Catalogue


City-county consolidation : promises made, promises kept? /
Suzanne M. Leland and Kurt Thurmaier, editors.
imprint
Washington D.C. : Georgetown University Press, c2010.
description
xi, 322 p.
ISBN
1589016289 (pbk. : alk. paper), 9781589016286 (pbk. : alk. paper)
format(s)
Book
Holdings
More Details
imprint
Washington D.C. : Georgetown University Press, c2010.
isbn
1589016289 (pbk. : alk. paper)
9781589016286 (pbk. : alk. paper)
catalogue key
7293762
 
Includes bibliographical references and index.
A Look Inside
About the Author
Author Affiliation
Suzanne M. Leland is an associate professor in the Department of Political Science at University of North Carolina at Charlotte. Kurt Thurmaier is a professor and director of the Division of Public Administration at Northern Illinois University.
First Chapter
Although a frequently discussed reform, campaigns to merge a major municipality and county to form a unified government fail to win voter approval eighty per cent of the time. One cause for the low success rate may be that little systematic analysis of consolidated governments has been done. In City–County Consolidation, Suzanne Leland and Kurt Thurmaier compare nine city–county consolidations—incorporating data from 10 years before and after each consolidation—to similar cities and counties that did not consolidate. Their groundbreaking study offers valuable insight into whether consolidation meets those promises made to voters to increase the efficiency and effectiveness of these governments. The book will appeal to those with an interest in urban affairs, economic development, local government management, general public administration, and scholars of policy, political science, sociology, and geography.
Reviews
Review Quotes
"Never before has a book taken a sample of city--county consolidations, attempted to identify control pairs for comparison, delineated the promises made in the preconsolidation campaigns, and used these promises to study the extent to which those promises were met. This book will be of interest to political scientists, experts in public administration, and students of local government." -- Beth Walter Honadle , professor of political science and affiliated faculty, School of Planning, University of Cincinnati
"Scholars interested in contesting claims about the advantages and costs of city--county consolidation will find this book a very useful text. Leland and Thurmaier developed a careful research design and recruited a group of researchers to study each of nine city--county consolidations that occurred in order to test three broad hypotheses about the consequences. They found mixed evidence which is presented very carefully and provides the foundation for considerable future policy and research applications." -- Elinor Ostrom , senior research director, Workshop in Political Theory and Policy Analysis, Indiana University, and founding director, Center for the Study of Institutional Diversity, Arizona State University
This item was reviewed in:
Reference & Research Book News, November 2010
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Summaries
Bowker Data Service Summary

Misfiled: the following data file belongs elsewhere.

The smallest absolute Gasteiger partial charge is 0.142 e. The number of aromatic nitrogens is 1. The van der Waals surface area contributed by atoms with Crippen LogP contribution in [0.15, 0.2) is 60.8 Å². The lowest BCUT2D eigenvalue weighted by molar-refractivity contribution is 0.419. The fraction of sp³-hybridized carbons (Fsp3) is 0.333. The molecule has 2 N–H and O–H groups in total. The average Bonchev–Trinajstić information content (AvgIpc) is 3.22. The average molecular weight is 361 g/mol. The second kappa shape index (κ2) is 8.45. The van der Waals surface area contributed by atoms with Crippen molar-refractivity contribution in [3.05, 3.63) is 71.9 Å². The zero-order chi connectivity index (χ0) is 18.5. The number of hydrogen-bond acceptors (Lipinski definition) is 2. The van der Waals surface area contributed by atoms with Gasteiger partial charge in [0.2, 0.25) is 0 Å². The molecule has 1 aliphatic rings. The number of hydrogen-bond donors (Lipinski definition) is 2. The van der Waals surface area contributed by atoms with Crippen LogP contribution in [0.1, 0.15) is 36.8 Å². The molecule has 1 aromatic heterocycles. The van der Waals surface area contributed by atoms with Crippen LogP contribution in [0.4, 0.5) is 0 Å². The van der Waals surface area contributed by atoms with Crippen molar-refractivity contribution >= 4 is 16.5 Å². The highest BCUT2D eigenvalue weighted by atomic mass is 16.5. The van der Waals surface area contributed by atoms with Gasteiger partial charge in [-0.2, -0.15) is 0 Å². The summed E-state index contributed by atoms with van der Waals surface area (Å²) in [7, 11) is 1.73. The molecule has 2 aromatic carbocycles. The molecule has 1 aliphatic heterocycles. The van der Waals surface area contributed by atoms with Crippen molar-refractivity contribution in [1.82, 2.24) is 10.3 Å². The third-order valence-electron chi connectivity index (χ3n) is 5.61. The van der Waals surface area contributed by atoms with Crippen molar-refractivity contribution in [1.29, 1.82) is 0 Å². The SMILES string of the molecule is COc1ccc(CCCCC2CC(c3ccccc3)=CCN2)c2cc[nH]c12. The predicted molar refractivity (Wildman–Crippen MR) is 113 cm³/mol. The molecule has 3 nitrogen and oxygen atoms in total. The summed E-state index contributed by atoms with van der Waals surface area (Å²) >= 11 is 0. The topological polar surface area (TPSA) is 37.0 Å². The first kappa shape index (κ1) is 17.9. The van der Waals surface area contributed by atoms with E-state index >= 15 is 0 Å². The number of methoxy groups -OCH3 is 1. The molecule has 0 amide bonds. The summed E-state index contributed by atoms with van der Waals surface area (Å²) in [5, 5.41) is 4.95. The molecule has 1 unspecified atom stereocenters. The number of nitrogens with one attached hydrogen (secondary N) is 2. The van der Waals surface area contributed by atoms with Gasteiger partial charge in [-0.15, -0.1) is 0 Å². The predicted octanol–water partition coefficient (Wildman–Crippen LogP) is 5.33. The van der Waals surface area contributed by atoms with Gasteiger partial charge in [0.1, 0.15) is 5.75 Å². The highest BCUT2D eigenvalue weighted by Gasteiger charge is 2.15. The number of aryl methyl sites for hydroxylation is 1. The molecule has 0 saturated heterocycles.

Although a frequently discussed reform, campaigns to merge a major municipality & county to form a united government fail to win voter approval 80% of the time. One cause for this low success rate may be that little systematic analysis of consolidated governments has been done.
Main Description
Although a frequently discussed reform, campaigns to merge a major municipality and county to form a unified government fail to win voter approval eighty per cent of the time. One cause for the low success rate may be that little systematic analysis of consolidated governments has been done. In City--County Consolidation , Suzanne Leland and Kurt Thurmaier compare nine city--county consolidations -- incorporating data from 10 years before and after each consolidation -- to similar cities and counties that did not consolidate. Their groundbreaking study offers valuable insight into whether consolidation meets those promises made to voters to increase the efficiency and effectiveness of these governments. The book will appeal to those with an interest in urban affairs, economic development, local government management, general public administration, and scholars of policy, political science, sociology, and geography.
Table of Contents
Prefacep. ix
Acknowledgmentsp. xi
A Research Design for Evaluating Consolidation Performancep. 1
An Assessment of the City-County Consolidation of Nashville and Davidson County, Tennesseep. 25
Does Consolidation Make a Difference? A Comparative Analysis of Richmond and Virginia Beach, Virginiap. 57
What Difference Does City-County Consolidation Make?: A Historical Analysis of Jacksonville and Tampa, Floridap. 83
City-County Consolidation A Case Study of Carson City, Nevadap. 105
ôThe Urge to Mergeö: The Consolidation of Lexington and Fayette County, Kentuckyp. 135
From Company Town to Consolidated Government: The Western-Style Consolidation of Butte and Silver Bow County, Montanap. 161
The Case of Lynchburg and Moore County, Tennessee, Consolidationp. 179
Unification Promises and Outcomes The Case of Athens and Clarke County, Georgiap. 215
Improving the Efficiency and Effectiveness of Service Delivery in Local Government The Case of Wyandotte County and Kansas City, Kansasp. 245
Promises Made, Promises Keptp. 271
Contributorsp. 311
Indexp. 315
Table of Contents provided by Ingram. All Rights Reserved.

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